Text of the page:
Andrew and I had always wanted children so when we found out we were pregnant; we were over the moon. During my first trimester, I felt fantastic and didn’t even feel sick. I was diagnosed with an anterior placenta but, overall, it was a very healthy pregnancy. At our 20 week scan we found out we were having a boy and we couldn’t wait to meet him.
No heartbeat. It was stillbirth
At a routine 29 week midwife appointment they couldn’t find his heartbeat. The midwife explained he could be hiding behind the placenta and sent me to hospital to get checked. I told my husband not to come but I was beginning to feel worried. By the time I got to hospital I was so upset a lovely receptionist came into the scan room with me.
There, they told me he’d gone, that there was no heartbeat. I screamed so hard I burst a blood vessel in my eye.
I was in shock. I knew I needed to tell my husband, but I didn’t know how, so I called my mum. After what felt like hours, they arrived. We were talked through the procedure and I didn’t want to wait for ‘nature to take its course’ so they gave me a pill to ready me for induction.
On the Friday, we went to hospital and at 10.30pm I told my husband to go get some help. After one push, our son, James, arrived and was placed onto me. He weighed 1lb7 and he was perfect.
Spending time with our son
The hospital had a cold cot, so we spent one night with our son. The next day we had family visitors then we had some alone time, just us three, before saying goodbye. Leaving James at the hospital was almost impossible. I was given a memory box with handprints, footprints and two teddies, one for us and one for James.
I didn’t want a post-mortem but I agreed they could do some non-invasive tests and the results all came back clear. There was no explanation for our loss which was almost as hard as losing him, but I found peace in the idea he was too good for this earth.
We travelled to our son’s funeral in the car, a tiny blue coffin between us, and it was a beautiful day.
Afterwards we had to try and put our lives back together. My husband and I booked a holiday so we could spend some quality time together. People were treading on eggshells around us, but I wanted to talk about it and to hear his name. Getting away allowed to us to grieve in our own way.
Excited but terrified
Andrew and I talked and decided I wouldn’t go back on the pill, but we wouldn’t actively try again. In February 2017 I did a pregnancy test and broke down when I saw that it was positive. I was overjoyed but, within hours, all-consuming fear kicked in.
At our 20 week scan we found we were having a girl and we were thrilled. We had lots of checks and all seemed to be healthy. However, at 26 weeks, a growth scan showed that our baby was incredibly small. I broke, I couldn’t lose another baby.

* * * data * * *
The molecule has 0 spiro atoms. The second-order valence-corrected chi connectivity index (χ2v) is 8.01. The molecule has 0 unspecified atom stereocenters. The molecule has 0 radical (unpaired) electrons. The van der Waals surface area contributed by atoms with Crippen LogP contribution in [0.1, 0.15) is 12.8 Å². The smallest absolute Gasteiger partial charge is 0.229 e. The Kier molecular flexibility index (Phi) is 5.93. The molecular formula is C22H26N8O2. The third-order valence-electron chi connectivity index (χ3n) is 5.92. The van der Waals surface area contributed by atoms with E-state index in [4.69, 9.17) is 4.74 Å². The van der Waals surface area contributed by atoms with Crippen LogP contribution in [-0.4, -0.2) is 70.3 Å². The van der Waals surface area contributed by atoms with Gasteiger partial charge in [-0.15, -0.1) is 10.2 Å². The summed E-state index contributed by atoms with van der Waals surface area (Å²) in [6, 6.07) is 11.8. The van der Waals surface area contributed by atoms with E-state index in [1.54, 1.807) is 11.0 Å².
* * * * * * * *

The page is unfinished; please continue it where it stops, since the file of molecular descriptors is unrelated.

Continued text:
After lots of tests, we were told that our baby would have to be delivered early. It was 48 hours later that I was referred to the Tommy’s Rainbow Clinic at St Mary’s Hospital in Manchester. We met Professor Alex Heazell who scanned me then explained in detail what was happening. He said he wanted to monitor me carefully and explained that, although our baby was very small, she was also happy and healthy. I found this very comforting.
An agonising wait
Professor Heazell scanned me three times a week and said he was confident we could get to 30 to 32 weeks. I was scanned at Bolton too, the other four days of the week. I spent so long at the hospital, but I didn’t care; I’d have lived at hospital if I’d had to. I was just relieved that if anything went wrong, we would be able to get her out as soon as possible.
A week later, I felt my baby’s movements reduce. We went straight to hospital and the doctor said he was unhappy with her heart rate and wanted to deliver her straight away by c-section. I had a complete meltdown. I was on medication so I couldn’t have an epidural which meant my only option was delivering my daughter asleep and without my husband. I was terrified.
When I woke up from the anaesthetic, a surgeon came in to tell us that our daughter, Sophie, was well. She was such a little a fighter. She had to stay in hospital for just over 7 weeks and every time we left without her was hard. When we finally took her home, we cried the happiest tears in the world. Sophie is now nearly 18-months and doing amazingly well.
Forever grateful to Tommy’s
The help I received from the Tommy’s Rainbow Clinic meant the world to me. I was absolutely terrified during my pregnancy with Sophie but Professor Heazell’s gentle and honest approach really put me at ease. I genuinely believe that, without Tommy’s, Sophie would not have made it. The technology they have is phenomenal and the level of care outstanding.
Professor Heazell and the Tommys team saved my daughter’s life and we will be forever grateful for everything they did for us and for all the families they help.